In my opinion, it downplays the problem way too much by saying that this sort of circular arguments is not part of Christianity and instead from some bad-thinking Christians. If it actually is not from the Bible then I will have to agree with Chris that this is a straw-man argument to focus on a narrow group of Christians instead Christianity as a whole. However, it is pretty evident that this sort of thinking is encouraged in the Bible.

Yosei said...

Major problem with the Bible is that it cannot be reconciled with modern sensibilities.

Troy Waller said...

Lok,

Agreed - what further annoys me is that whenever there is some part in philosophy (or any other subject matters) supports their view, they embrace it and claim victory while disregarding the rest as useless.

Ain't that the truth? I recall once in an 'End Times' crusade at my church where some
expert' was quoted to support the preacher. It turns out when you continued to read the article, the expert was described as 'a leading evolutionist'. My brother-in-law commented that the preacher probably didn't quote this guy in his creation/evolution cursades! LOL!!!

Chris,

If you are interested in debunking Christianity, why do you continually attack straw men?

Look man, Evangelicalism is such a wide demographic, such a mixed bunch that a criticism against one faction or demographic may be entirely untrue for another one. What I posted was not the 'last word' on all Evengelicals or Fundy-mental-ists, but it certainly true for many.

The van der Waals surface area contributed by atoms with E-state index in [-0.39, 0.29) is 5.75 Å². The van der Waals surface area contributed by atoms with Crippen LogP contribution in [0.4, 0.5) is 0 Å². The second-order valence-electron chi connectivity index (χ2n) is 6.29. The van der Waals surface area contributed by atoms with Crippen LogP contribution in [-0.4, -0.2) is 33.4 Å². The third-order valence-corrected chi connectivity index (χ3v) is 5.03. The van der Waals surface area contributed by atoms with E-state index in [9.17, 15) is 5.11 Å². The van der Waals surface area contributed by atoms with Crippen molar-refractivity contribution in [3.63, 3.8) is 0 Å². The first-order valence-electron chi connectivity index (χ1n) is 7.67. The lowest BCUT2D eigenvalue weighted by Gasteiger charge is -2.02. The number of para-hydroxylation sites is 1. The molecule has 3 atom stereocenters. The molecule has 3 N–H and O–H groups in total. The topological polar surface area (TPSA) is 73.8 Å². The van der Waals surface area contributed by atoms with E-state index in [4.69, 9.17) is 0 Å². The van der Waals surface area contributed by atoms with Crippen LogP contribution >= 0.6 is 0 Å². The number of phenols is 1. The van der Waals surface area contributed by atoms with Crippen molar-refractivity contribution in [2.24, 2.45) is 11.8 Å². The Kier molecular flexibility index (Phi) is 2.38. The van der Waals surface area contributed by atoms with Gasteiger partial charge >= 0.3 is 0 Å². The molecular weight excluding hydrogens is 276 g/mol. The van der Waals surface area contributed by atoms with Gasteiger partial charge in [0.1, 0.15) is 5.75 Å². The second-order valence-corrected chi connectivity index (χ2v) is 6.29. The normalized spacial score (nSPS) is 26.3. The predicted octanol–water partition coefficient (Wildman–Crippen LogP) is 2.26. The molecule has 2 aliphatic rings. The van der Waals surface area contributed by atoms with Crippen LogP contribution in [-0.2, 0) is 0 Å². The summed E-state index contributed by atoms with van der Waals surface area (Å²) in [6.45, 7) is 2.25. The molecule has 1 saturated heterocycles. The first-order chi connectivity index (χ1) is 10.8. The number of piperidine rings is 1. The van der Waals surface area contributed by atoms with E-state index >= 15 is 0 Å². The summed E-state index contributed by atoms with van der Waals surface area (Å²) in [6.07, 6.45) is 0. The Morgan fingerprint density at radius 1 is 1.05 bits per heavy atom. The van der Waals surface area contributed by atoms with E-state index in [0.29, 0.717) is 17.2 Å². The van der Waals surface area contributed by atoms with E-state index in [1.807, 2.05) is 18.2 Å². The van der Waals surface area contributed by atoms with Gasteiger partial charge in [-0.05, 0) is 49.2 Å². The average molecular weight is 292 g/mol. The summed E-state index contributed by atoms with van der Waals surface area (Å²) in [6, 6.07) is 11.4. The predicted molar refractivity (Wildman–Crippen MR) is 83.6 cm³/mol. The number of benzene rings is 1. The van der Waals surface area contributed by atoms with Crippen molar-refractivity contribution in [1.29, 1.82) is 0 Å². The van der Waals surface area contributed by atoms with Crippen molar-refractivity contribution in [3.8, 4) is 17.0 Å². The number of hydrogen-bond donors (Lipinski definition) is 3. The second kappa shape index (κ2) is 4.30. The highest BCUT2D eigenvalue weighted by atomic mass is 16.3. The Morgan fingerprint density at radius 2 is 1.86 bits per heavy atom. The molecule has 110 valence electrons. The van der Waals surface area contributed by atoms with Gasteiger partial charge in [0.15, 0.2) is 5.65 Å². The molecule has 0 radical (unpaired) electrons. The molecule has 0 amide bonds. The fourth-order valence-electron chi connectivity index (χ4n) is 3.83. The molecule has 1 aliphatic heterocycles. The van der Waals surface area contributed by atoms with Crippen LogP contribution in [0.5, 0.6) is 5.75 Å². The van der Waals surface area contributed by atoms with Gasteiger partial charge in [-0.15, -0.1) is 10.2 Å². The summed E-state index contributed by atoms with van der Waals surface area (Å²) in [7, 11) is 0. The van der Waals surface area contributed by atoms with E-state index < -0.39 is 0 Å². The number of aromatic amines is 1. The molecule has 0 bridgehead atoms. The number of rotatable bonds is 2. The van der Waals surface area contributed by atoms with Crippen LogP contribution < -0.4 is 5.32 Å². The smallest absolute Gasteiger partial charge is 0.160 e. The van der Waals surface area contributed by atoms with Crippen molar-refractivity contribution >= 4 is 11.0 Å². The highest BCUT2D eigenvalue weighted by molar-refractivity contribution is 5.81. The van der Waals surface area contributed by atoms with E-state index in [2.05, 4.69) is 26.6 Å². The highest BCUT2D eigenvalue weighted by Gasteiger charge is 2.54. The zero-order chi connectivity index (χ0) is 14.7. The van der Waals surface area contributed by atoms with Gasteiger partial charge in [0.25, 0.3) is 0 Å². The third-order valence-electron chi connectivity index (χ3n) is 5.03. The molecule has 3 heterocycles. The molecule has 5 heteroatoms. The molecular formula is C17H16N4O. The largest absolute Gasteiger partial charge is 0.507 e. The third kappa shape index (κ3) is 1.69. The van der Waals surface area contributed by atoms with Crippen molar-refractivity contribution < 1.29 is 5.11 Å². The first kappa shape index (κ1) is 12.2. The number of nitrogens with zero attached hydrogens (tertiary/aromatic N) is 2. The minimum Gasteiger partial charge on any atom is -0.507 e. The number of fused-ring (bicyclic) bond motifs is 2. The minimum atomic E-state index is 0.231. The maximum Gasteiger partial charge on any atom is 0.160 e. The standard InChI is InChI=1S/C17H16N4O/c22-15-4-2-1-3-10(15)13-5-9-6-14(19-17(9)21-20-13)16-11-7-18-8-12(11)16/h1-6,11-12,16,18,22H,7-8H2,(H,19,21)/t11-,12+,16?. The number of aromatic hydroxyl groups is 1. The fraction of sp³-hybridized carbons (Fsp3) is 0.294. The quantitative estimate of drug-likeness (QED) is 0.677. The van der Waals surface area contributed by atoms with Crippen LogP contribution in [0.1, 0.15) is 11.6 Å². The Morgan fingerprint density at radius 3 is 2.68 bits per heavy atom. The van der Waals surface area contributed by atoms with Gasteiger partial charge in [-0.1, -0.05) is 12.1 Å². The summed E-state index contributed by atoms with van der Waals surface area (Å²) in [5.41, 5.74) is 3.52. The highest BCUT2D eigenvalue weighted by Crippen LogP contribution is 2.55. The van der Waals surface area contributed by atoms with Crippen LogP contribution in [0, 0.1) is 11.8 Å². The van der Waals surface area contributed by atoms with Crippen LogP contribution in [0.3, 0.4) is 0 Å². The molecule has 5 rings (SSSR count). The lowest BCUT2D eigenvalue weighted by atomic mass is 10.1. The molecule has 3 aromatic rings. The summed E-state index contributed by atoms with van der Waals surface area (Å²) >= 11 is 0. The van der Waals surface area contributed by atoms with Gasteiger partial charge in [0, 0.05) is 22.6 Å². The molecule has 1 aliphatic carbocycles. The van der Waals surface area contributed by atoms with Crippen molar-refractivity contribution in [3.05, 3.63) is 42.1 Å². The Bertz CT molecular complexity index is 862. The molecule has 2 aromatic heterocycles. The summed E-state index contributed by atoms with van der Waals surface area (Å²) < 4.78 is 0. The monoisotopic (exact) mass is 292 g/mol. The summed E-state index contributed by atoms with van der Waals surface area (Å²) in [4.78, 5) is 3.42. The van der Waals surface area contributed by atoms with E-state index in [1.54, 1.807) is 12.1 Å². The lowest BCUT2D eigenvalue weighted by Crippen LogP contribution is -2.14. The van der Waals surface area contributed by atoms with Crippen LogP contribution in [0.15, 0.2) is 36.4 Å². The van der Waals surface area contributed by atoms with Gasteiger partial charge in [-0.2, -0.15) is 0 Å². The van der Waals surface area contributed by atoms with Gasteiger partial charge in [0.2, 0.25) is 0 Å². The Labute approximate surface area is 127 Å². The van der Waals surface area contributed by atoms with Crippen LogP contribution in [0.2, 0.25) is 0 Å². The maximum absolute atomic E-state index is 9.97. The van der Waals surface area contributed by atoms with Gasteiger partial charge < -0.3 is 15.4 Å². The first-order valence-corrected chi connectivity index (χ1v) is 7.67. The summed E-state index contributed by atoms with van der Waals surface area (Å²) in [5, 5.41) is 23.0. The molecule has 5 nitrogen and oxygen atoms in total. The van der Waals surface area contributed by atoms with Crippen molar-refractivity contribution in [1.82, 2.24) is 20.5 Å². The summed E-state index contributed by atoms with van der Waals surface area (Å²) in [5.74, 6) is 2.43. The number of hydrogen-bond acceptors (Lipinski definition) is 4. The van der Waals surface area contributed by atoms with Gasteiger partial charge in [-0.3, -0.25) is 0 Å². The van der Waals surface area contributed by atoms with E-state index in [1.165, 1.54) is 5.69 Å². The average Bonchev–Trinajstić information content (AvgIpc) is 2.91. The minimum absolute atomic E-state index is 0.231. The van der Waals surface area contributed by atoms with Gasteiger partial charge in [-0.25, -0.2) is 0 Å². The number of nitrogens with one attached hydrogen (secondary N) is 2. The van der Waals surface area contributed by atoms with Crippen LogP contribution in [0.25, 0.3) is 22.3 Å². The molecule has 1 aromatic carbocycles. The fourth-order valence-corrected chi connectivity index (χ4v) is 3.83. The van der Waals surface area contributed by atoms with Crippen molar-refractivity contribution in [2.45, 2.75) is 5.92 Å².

Adam,
They are simply anticipating their ideas being refuted by intelligent people and are setting up roadblocks.

Exactly. This is what I thought as a Christian. St Paul seems to preempt opposition, but as someone who was always keen to share the gospel, I felt he did it pretty unconvincingly. I felt these verses were fairly useless in a debate with non-believers. "Paul, under the unction of the Holy Spirit, says you're wrong and we're right." No, I never tried it on anyone.

kraryal said...

Hey Lok,

I'd forgotten about that passage. I concede your point; besides, even if that argument wasn't given explicitly in the Bible, enough christians believe it to say bad things about their ideas.

Hi Troy,

Pertinent to your last comment, I viewed this section as a form of preemptive apologetics; in that the apologetics only work on those already converted. Same here; these verses are for the believers, not the unbelievers.

Anonymous said...

There are so many problems with this post that it is hard to know where to begin.

First, notice the way the word “philosophy” is being used in this post. In particular, consider this: “an excuse to avoid philosophy or its objections to the faith. To reject philosophy simply because your religion or inerrant text teaches it is 'foolishness' is no different from what the Mormons do.” There is no one substantive view or position called “philosophy” that is opposed to religion and that religious people reject. It brings to mind people who use the phrase “science says…” Science doesn’t say anything. Scientists do. There are religious philosophers and religious philosophy. It is a misunderstanding of the nature of philosophy to imply that philosophy is antithetical to religion. Some philosophers are antithetical to religion. Other philosophers aren’t.